They first explained that way back when movies were first moving from silent film to spoken dialogue, actors had to enunciate and project loudly while speaking directly into a large microphone. If they spoke and moved like actors do today, it would sound almost as if someone were giving a drive-by soliloquy while circling the block. You'd only hear every other sentence or two.

Keep ReadingShow less

Pedro Pascal and Bowen Yang can't keep a straight face as Ego Nwodim tries to cut her steak.

Most episodes of “Saturday Night Live” are scheduled so the funnier bits go first and the riskier, oddball sketches appear towards the end, in case they have to be cut for time. But on the February 4 episode featuring host Pedro Pascal (“The Mandalorian,” “The Last of Us”), the final sketch, “Lisa from Temecula,” was probably the most memorable of the night.

That’s high praise because it was a strong episode, with a funny “Last of Us” parody featuring the Super Mario Brothers and a sketch where Pascal played a protective mother.

Keep ReadingShow less
Pop Culture

The far-right is calling this viral Grammy performance 'Satanic.' Don't fall for it.

Sam Smith and Kim Petras' performance of "Unholy" left some calling it a satanic ritual.

K.G/Youtube

Sam Smith and Kim Petras performing "Unholy" at the Grammy Awards.

Depending on which corners of social media you call home, few happenings from the 2023 Grammy awards were as divisive as Sam Smith and Kim Petras’ performance of the song “Unholy.” Was it a historic moment of inclusion or a historic display of a Satanic ritual broadcast to the world?

On the one hand, the pair made music history. After winning the Grammy Award for Best Pop Duo/Group Performance, Smith became the first non-binary artist to win the category, along with Petra who became the first trans woman to win the category.

However, not everyone was a fan of their live hell-themed performance, featuring Smith clad in red leather and sporting a top hat with devil horns and Petras dancing in a cage surrounded by dominatrixes.

Texas Senator Ted Cruz took to Twitter to call the act “evil,” and his fury was quickly echoed by other conservative influencers who declared it an example of mainstream devil worship.

“Don’t fight the culture wars, they say. Meanwhile demons are teaching your kids to worship Satan. I could throw up.” wrote conservative political commentator Liz Wheeler.

However, it doesn’t take a lot of research to find out what the artist’s original intentions were behind the song.

Keep ReadingShow less
Celebrity

Philadelphia Eagles player is bringing his pregnant wife’s OBGYN to the Super Bowl, just in case

Kylie McDevitt's OBGYN is packing a bag to join the NFL star's wife, just in case baby Kelce decides to see the game too.

Philadelphia Eagles player is bringing his pregnant wife's OBGYN to the Super Bowl

Having a baby is an intimate, vulnerable experience, so people get pretty attached to their healthcare providers. I've met women who have planned an induction to have their baby with their preferred doctor and not whoever would be on call if they went into labor naturally. So it may not be a surprise to birthing people that Kylie McDevitt, Philadelphia Eagles player, Jason Kelce's wife, isn't taking any chances when she travels to Arizona for the Super Bowl.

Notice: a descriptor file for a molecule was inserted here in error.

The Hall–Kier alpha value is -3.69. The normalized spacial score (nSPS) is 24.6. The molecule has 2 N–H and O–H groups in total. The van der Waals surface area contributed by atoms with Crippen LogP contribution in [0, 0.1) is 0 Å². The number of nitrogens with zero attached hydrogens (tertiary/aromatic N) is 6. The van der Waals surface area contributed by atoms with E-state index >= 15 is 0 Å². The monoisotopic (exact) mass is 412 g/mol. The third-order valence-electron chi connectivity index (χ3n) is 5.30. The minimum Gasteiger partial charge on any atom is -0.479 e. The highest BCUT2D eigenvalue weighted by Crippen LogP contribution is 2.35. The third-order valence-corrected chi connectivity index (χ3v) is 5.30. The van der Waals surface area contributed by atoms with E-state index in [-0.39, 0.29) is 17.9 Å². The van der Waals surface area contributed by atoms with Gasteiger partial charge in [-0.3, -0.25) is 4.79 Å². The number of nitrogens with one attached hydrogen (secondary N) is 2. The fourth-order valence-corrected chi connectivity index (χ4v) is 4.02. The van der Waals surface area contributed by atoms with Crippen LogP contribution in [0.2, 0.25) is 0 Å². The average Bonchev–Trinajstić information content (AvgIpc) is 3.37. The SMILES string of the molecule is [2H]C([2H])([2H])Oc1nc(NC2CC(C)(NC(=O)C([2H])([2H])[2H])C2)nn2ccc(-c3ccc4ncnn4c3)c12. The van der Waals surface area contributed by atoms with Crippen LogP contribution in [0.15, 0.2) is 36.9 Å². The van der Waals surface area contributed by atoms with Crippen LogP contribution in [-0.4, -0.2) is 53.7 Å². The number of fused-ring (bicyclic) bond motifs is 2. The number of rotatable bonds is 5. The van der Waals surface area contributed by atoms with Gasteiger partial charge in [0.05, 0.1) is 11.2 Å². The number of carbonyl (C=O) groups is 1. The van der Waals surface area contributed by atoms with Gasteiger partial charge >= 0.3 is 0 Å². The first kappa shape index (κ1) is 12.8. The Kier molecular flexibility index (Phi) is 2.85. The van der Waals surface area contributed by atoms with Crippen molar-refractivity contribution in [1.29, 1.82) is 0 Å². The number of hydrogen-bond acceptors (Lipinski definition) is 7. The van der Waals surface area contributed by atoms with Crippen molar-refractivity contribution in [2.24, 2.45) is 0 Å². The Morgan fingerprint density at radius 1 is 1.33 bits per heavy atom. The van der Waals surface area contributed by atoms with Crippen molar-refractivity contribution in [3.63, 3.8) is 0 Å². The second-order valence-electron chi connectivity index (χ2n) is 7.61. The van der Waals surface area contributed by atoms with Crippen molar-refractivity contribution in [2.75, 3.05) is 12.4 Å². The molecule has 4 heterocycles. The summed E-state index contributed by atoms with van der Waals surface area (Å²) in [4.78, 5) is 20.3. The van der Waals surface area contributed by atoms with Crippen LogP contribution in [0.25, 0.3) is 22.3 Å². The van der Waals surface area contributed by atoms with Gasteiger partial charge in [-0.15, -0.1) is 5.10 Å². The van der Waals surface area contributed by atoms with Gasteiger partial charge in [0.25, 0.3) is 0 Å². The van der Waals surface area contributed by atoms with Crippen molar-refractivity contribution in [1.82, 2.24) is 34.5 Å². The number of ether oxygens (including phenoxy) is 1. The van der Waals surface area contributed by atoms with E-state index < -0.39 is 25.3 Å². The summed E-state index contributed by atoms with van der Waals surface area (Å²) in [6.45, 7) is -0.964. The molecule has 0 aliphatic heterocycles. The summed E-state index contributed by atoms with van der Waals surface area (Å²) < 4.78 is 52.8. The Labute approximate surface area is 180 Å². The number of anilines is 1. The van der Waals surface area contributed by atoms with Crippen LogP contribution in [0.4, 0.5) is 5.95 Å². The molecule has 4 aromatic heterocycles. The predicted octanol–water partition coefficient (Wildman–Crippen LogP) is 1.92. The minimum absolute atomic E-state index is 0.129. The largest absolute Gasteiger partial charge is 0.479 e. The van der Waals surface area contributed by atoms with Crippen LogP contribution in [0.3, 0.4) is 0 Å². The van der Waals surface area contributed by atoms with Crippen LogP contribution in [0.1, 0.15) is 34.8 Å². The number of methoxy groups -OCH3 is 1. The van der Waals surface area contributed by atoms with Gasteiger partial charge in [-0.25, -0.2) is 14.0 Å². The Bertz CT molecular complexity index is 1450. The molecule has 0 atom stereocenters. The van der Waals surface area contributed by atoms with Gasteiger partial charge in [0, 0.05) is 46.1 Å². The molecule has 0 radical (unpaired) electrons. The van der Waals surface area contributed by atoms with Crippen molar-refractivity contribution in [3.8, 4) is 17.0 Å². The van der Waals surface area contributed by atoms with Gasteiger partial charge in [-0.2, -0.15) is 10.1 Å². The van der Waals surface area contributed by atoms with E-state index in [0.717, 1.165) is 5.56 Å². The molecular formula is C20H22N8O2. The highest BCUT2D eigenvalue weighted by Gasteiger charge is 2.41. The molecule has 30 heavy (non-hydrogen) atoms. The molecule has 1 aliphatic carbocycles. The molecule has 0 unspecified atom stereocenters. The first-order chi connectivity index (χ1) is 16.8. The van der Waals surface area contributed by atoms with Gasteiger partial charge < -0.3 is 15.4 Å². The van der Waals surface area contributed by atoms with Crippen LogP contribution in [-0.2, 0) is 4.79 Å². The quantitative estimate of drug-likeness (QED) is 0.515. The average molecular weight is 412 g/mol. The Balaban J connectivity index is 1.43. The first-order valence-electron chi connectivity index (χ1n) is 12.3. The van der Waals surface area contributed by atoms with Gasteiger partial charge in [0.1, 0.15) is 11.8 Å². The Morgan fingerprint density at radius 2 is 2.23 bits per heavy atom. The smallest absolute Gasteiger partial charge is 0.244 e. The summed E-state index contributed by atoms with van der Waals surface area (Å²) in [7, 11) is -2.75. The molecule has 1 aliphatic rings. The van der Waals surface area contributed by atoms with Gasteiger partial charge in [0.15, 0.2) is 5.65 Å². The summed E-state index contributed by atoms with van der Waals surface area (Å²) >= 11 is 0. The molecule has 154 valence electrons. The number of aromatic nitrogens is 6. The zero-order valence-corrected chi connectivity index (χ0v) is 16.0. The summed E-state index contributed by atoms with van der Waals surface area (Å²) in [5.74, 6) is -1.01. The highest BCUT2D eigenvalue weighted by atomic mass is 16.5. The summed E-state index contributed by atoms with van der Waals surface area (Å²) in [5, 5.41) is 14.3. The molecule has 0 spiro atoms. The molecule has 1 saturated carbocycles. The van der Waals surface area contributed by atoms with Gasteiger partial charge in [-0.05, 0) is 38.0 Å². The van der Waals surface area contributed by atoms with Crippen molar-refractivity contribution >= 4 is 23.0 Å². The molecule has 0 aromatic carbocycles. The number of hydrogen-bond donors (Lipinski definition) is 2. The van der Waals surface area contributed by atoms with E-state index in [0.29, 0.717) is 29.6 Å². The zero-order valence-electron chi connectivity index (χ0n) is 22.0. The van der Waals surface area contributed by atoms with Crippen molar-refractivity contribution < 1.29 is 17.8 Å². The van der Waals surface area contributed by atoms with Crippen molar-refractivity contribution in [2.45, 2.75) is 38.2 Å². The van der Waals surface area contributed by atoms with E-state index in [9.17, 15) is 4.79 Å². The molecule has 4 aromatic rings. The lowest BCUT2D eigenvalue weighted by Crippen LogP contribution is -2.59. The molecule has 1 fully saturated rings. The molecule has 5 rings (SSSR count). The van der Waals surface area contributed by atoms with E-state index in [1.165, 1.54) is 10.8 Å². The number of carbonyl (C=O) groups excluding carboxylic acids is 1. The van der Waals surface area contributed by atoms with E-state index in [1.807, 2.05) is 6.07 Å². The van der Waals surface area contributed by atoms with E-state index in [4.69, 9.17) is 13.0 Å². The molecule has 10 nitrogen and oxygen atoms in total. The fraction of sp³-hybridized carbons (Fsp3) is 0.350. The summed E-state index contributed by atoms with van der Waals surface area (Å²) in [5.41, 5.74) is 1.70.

Kelce made headlines with his brother Travis recently when it was revealed that the Eagles and Kansas City Chiefs would be facing off for the Super Bowl, making the pair the first brothers to compete against each other for a ring. It seems that McDevitt didn't want to miss the history-making moment, even though she'll be two weeks shy of the standard 40 weeks of pregnancy.

Keep ReadingShow less
Photo by alevision.co on Unsplash/ @camerconstewart_uk/Instagram

"Sometimes it pays to learn a language!"

It feels safe to assume that if money were no object, people would always choose to travel business class over economy. After all, who doesn’t want a fast check-in, fancy food and drink choices and more of that sweet, spacious legroom?

However, at anywhere between four to ten times the price of a regular economy ticket, this style of traveling remains a fantasy for many who simply can’t afford it.

Luckily, thanks to one man’s clever travel hack, that fantasy might be more achievable than we realize.

Cameron Stewart, a British photojournalist and camera operator, recently shared how he was able to score business class tickets at a fraction of the price, simply by switching the website language from English to Spanish.
Keep ReadingShow less

Tater Tots, fresh out of the oven.

It’s hard to imagine growing up in America without Tater Tots. They are one of the most popular kiddie foods, right up there with chicken nuggets, peanut butter and jelly sandwiches and macaroni and cheese. The funny thing is the only reason Tater Tots exist is that their creators needed something to do with leftover food waste.

The Tater Tot is the brainchild of two Mormon brothers, F. Nephi and Golden Grigg, who started a factory on the Oregon-Idaho border that they appropriately named Ore-Ida. The brothers started the factory in 1951 after being convinced that frozen foods were the next big thing.

According to Eater, between 1945 and 1946, Americans bought 800 million pounds of frozen food.

Keep ReadingShow less